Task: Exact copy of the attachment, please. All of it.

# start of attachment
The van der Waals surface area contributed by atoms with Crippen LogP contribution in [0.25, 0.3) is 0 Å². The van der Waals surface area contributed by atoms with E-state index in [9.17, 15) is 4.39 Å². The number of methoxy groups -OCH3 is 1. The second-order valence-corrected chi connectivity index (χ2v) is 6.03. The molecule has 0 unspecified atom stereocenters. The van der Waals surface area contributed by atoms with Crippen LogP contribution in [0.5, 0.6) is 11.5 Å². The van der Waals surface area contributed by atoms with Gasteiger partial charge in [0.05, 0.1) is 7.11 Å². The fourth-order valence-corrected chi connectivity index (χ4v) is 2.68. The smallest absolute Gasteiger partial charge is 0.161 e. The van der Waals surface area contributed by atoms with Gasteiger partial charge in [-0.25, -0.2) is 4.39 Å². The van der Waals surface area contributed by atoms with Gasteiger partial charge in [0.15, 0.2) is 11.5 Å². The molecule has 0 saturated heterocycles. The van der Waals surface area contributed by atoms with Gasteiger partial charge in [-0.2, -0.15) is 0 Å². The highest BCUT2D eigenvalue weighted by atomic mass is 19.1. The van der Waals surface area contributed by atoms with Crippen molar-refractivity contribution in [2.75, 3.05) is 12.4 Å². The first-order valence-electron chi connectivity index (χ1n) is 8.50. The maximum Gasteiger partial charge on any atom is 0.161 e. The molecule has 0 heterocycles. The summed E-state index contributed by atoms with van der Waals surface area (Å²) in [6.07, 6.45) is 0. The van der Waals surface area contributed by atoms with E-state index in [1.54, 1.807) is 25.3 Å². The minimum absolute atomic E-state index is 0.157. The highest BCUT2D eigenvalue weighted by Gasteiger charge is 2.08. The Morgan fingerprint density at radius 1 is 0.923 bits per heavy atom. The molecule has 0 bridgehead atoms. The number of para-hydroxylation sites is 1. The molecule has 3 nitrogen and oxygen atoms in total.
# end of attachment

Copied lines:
The van der Waals surface area contributed by atoms with Crippen LogP contribution in [0.25, 0.3) is 0 Å². The van der Waals surface area contributed by atoms with E-state index in [9.17, 15) is 4.39 Å². The number of methoxy groups -OCH3 is 1. The second-order valence-corrected chi connectivity index (χ2v) is 6.03. The molecule has 0 unspecified atom stereocenters. The van der Waals surface area contributed by atoms with Crippen LogP contribution in [0.5, 0.6) is 11.5 Å². The van der Waals surface area contributed by atoms with Gasteiger partial charge in [0.05, 0.1) is 7.11 Å². The fourth-order valence-corrected chi connectivity index (χ4v) is 2.68. The smallest absolute Gasteiger partial charge is 0.161 e. The van der Waals surface area contributed by atoms with Gasteiger partial charge in [-0.25, -0.2) is 4.39 Å². The van der Waals surface area contributed by atoms with Gasteiger partial charge in [0.15, 0.2) is 11.5 Å². The molecule has 0 saturated heterocycles. The van der Waals surface area contributed by atoms with Gasteiger partial charge in [-0.2, -0.15) is 0 Å². The highest BCUT2D eigenvalue weighted by atomic mass is 19.1. The van der Waals surface area contributed by atoms with Crippen molar-refractivity contribution in [2.75, 3.05) is 12.4 Å². The first-order valence-electron chi connectivity index (χ1n) is 8.50. The maximum Gasteiger partial charge on any atom is 0.161 e. The molecule has 0 heterocycles. The summed E-state index contributed by atoms with van der Waals surface area (Å²) in [6.07, 6.45) is 0. The van der Waals surface area contributed by atoms with E-state index in [1.54, 1.807) is 25.3 Å². The minimum absolute atomic E-state index is 0.157. The highest BCUT2D eigenvalue weighted by Gasteiger charge is 2.08. The Morgan fingerprint density at radius 1 is 0.923 bits per heavy atom. The molecule has 0 bridgehead atoms. The number of para-hydroxylation sites is 1. The molecule has 3 nitrogen and oxygen atoms in total.